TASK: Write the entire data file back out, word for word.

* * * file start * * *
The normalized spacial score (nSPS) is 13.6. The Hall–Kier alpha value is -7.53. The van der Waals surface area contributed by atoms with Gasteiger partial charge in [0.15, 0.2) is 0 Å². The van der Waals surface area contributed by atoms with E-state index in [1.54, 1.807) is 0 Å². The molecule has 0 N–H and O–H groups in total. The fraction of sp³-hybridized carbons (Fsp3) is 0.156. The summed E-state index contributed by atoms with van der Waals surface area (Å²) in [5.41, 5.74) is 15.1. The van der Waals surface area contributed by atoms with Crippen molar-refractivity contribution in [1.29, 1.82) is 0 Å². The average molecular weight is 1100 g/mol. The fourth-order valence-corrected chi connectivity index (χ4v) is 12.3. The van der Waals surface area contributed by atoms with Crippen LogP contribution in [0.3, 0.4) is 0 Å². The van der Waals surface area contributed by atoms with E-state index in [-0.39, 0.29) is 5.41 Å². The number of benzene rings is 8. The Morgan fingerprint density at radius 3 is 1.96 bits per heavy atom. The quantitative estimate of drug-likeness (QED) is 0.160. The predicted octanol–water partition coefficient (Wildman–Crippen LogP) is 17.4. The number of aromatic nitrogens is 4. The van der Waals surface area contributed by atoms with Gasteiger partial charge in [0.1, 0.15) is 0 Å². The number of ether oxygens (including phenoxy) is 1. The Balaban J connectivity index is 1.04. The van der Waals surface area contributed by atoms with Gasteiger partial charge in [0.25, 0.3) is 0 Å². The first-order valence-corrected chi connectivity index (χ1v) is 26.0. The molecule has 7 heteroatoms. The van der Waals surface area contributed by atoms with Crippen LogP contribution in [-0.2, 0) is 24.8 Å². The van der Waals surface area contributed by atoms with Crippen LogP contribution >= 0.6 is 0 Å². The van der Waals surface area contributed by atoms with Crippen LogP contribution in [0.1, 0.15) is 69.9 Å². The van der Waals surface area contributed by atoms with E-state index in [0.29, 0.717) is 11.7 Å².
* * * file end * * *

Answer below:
The normalized spacial score (nSPS) is 13.6. The Hall–Kier alpha value is -7.53. The van der Waals surface area contributed by atoms with Gasteiger partial charge in [0.15, 0.2) is 0 Å². The van der Waals surface area contributed by atoms with E-state index in [1.54, 1.807) is 0 Å². The molecule has 0 N–H and O–H groups in total. The fraction of sp³-hybridized carbons (Fsp3) is 0.156. The summed E-state index contributed by atoms with van der Waals surface area (Å²) in [5.41, 5.74) is 15.1. The van der Waals surface area contributed by atoms with Crippen molar-refractivity contribution in [1.29, 1.82) is 0 Å². The average molecular weight is 1100 g/mol. The fourth-order valence-corrected chi connectivity index (χ4v) is 12.3. The van der Waals surface area contributed by atoms with Crippen LogP contribution in [0.3, 0.4) is 0 Å². The van der Waals surface area contributed by atoms with E-state index in [-0.39, 0.29) is 5.41 Å². The number of benzene rings is 8. The Morgan fingerprint density at radius 3 is 1.96 bits per heavy atom. The quantitative estimate of drug-likeness (QED) is 0.160. The predicted octanol–water partition coefficient (Wildman–Crippen LogP) is 17.4. The number of aromatic nitrogens is 4. The van der Waals surface area contributed by atoms with Gasteiger partial charge in [0.1, 0.15) is 0 Å². The number of ether oxygens (including phenoxy) is 1. The Balaban J connectivity index is 1.04. The van der Waals surface area contributed by atoms with Gasteiger partial charge in [0.25, 0.3) is 0 Å². The first-order valence-corrected chi connectivity index (χ1v) is 26.0. The molecule has 7 heteroatoms. The van der Waals surface area contributed by atoms with Crippen LogP contribution in [-0.2, 0) is 24.8 Å². The van der Waals surface area contributed by atoms with Crippen LogP contribution >= 0.6 is 0 Å². The van der Waals surface area contributed by atoms with Crippen LogP contribution in [0.1, 0.15) is 69.9 Å². The van der Waals surface area contributed by atoms with E-state index in [0.29, 0.717) is 11.7 Å².